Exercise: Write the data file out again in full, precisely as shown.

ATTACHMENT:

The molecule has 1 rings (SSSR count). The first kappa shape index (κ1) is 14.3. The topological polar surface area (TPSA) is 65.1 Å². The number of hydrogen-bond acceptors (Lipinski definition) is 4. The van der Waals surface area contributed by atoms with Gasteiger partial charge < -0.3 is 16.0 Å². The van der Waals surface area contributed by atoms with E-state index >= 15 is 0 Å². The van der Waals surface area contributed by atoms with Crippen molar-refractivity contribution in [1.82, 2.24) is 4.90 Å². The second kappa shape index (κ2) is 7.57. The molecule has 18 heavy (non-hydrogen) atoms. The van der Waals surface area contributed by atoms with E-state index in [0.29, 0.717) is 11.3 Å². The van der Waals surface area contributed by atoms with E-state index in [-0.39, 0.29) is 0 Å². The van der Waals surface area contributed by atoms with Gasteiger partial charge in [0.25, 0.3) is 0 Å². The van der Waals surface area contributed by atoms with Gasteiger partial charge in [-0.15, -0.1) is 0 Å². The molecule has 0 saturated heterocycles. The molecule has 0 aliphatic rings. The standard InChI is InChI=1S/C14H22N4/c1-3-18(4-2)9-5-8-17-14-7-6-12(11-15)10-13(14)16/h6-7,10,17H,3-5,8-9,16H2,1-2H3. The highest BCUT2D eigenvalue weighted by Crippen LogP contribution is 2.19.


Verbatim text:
The molecule has 1 rings (SSSR count). The first kappa shape index (κ1) is 14.3. The topological polar surface area (TPSA) is 65.1 Å². The number of hydrogen-bond acceptors (Lipinski definition) is 4. The van der Waals surface area contributed by atoms with Gasteiger partial charge < -0.3 is 16.0 Å². The van der Waals surface area contributed by atoms with E-state index >= 15 is 0 Å². The van der Waals surface area contributed by atoms with Crippen molar-refractivity contribution in [1.82, 2.24) is 4.90 Å². The second kappa shape index (κ2) is 7.57. The molecule has 18 heavy (non-hydrogen) atoms. The van der Waals surface area contributed by atoms with E-state index in [0.29, 0.717) is 11.3 Å². The van der Waals surface area contributed by atoms with E-state index in [-0.39, 0.29) is 0 Å². The van der Waals surface area contributed by atoms with Gasteiger partial charge in [0.25, 0.3) is 0 Å². The van der Waals surface area contributed by atoms with Gasteiger partial charge in [-0.15, -0.1) is 0 Å². The molecule has 0 saturated heterocycles. The molecule has 0 aliphatic rings. The standard InChI is InChI=1S/C14H22N4/c1-3-18(4-2)9-5-8-17-14-7-6-12(11-15)10-13(14)16/h6-7,10,17H,3-5,8-9,16H2,1-2H3. The highest BCUT2D eigenvalue weighted by Crippen LogP contribution is 2.19.